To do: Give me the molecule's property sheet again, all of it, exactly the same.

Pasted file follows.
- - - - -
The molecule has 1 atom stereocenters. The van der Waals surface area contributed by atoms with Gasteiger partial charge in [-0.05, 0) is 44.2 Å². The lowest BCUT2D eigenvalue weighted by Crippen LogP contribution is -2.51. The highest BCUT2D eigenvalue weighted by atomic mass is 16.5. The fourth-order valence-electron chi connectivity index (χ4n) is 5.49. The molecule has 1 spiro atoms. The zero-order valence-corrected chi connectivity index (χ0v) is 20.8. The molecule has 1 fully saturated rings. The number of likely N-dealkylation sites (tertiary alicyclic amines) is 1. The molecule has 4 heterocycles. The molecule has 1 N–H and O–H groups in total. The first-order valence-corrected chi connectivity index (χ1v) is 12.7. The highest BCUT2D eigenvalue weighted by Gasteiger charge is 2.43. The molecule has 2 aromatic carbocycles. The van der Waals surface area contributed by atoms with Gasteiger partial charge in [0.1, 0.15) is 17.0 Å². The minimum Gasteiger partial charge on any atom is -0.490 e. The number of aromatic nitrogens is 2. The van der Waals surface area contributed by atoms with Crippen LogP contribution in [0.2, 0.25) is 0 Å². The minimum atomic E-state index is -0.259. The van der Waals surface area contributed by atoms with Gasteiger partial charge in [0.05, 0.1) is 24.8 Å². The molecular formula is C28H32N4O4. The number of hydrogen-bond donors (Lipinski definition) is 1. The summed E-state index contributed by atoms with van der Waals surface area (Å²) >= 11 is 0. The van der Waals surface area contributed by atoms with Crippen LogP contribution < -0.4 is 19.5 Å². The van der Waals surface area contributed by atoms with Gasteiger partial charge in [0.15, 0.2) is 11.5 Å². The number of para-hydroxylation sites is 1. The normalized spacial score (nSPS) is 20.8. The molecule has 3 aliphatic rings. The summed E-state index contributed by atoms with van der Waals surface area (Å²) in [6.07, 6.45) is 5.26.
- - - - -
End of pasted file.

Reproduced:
The molecule has 1 atom stereocenters. The van der Waals surface area contributed by atoms with Gasteiger partial charge in [-0.05, 0) is 44.2 Å². The lowest BCUT2D eigenvalue weighted by Crippen LogP contribution is -2.51. The highest BCUT2D eigenvalue weighted by atomic mass is 16.5. The fourth-order valence-electron chi connectivity index (χ4n) is 5.49. The molecule has 1 spiro atoms. The zero-order valence-corrected chi connectivity index (χ0v) is 20.8. The molecule has 1 fully saturated rings. The number of likely N-dealkylation sites (tertiary alicyclic amines) is 1. The molecule has 4 heterocycles. The molecule has 1 N–H and O–H groups in total. The first-order valence-corrected chi connectivity index (χ1v) is 12.7. The highest BCUT2D eigenvalue weighted by Gasteiger charge is 2.43. The molecule has 2 aromatic carbocycles. The van der Waals surface area contributed by atoms with Gasteiger partial charge in [0.1, 0.15) is 17.0 Å². The minimum Gasteiger partial charge on any atom is -0.490 e. The number of aromatic nitrogens is 2. The van der Waals surface area contributed by atoms with Crippen LogP contribution in [0.2, 0.25) is 0 Å². The minimum atomic E-state index is -0.259. The van der Waals surface area contributed by atoms with Gasteiger partial charge in [0.05, 0.1) is 24.8 Å². The molecular formula is C28H32N4O4. The number of hydrogen-bond donors (Lipinski definition) is 1. The summed E-state index contributed by atoms with van der Waals surface area (Å²) >= 11 is 0. The van der Waals surface area contributed by atoms with Crippen LogP contribution < -0.4 is 19.5 Å². The van der Waals surface area contributed by atoms with Gasteiger partial charge in [0.15, 0.2) is 11.5 Å². The number of para-hydroxylation sites is 1. The normalized spacial score (nSPS) is 20.8. The molecule has 3 aliphatic rings. The summed E-state index contributed by atoms with van der Waals surface area (Å²) in [6.07, 6.45) is 5.26.